Tower of Hercules—Continuing the Roman theme, A Coruña’s got its own imperial monument: a massive lighthouse that has guided navigators without interruption since Roman times. It was restored with Neoclassical cladding in the 1700s, so it’s the level of continuity with antiquity that is truly astonishing.

Pretty villages

Although Galicians are rapidly flocking to the region’s half-dozen major cities, they’ve historically mostly lived in villages and the countryside—which means you need to get outside the A Coruña–Vigo built-up area to get the whole experience. This list leans heavily toward the Atlantic coast, but there’s plenty to see in inland Galicia, too.

Betanzos—this village boasts a well preserved historic core home to several Gothic churches—a rarity in Galicia—as well as a par-cooked or “runny” Spanish potato omelet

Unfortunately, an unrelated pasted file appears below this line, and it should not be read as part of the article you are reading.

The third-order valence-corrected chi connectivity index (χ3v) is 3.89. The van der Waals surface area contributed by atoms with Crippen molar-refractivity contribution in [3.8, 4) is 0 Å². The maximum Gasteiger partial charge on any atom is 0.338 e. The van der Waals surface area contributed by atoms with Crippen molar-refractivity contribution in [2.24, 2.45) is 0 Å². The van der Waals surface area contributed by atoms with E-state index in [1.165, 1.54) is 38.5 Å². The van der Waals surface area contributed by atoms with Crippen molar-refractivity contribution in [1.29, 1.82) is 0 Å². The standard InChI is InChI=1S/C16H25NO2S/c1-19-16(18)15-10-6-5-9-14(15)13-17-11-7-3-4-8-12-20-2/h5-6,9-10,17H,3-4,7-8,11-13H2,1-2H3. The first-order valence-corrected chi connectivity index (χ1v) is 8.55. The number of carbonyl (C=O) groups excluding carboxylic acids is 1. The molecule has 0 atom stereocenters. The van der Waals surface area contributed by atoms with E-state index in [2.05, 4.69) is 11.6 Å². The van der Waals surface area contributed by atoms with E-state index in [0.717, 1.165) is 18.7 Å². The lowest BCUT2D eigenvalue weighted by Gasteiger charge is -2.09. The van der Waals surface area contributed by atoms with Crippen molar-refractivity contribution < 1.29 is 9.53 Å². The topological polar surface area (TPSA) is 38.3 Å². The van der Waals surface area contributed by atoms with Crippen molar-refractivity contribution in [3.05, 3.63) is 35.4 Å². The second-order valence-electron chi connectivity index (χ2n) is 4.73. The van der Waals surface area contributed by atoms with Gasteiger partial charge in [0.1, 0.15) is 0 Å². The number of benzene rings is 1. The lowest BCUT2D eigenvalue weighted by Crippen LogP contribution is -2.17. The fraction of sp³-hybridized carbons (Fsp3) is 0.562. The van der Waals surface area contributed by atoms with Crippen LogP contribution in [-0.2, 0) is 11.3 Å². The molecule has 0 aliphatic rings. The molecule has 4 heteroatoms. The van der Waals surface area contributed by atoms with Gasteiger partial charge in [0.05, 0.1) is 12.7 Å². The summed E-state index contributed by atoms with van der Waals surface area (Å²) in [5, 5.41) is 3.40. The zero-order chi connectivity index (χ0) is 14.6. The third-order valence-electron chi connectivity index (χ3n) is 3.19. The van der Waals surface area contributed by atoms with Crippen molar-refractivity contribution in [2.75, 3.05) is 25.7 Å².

Carnota—you won’t have trouble finding a place to lay out in the sun on Carnota’s vast beach, plus, if you’re a nerd like me, you can check out Galicia’s longest hórreo or granite granary for corn

Combarro—regularly appearing on most-beautiful-village lists, Combarro’s got a main drag dating back to the 1700s, and you can walk it today to find great seafood restaurants and shops selling traditional flavored liqueurs, like coffee-infused licor café

Fisterra—keep walking west along the Camino after Santiago and you’ll end up on the Atlantic Ocean at the pilgrimage’s true ending point: the Spanish “Lands End”

A Guarda—make the trek to Galicia’s most southwesterly point for castros, Celtic mountainside ruins that face the sea, but stay for the freshly caught seafood

Mondoñedo—this cozy cathedral town emerges from foggy, rolling hills offering you slices of dense, multi-dimensional tarta de Mondoñedo cake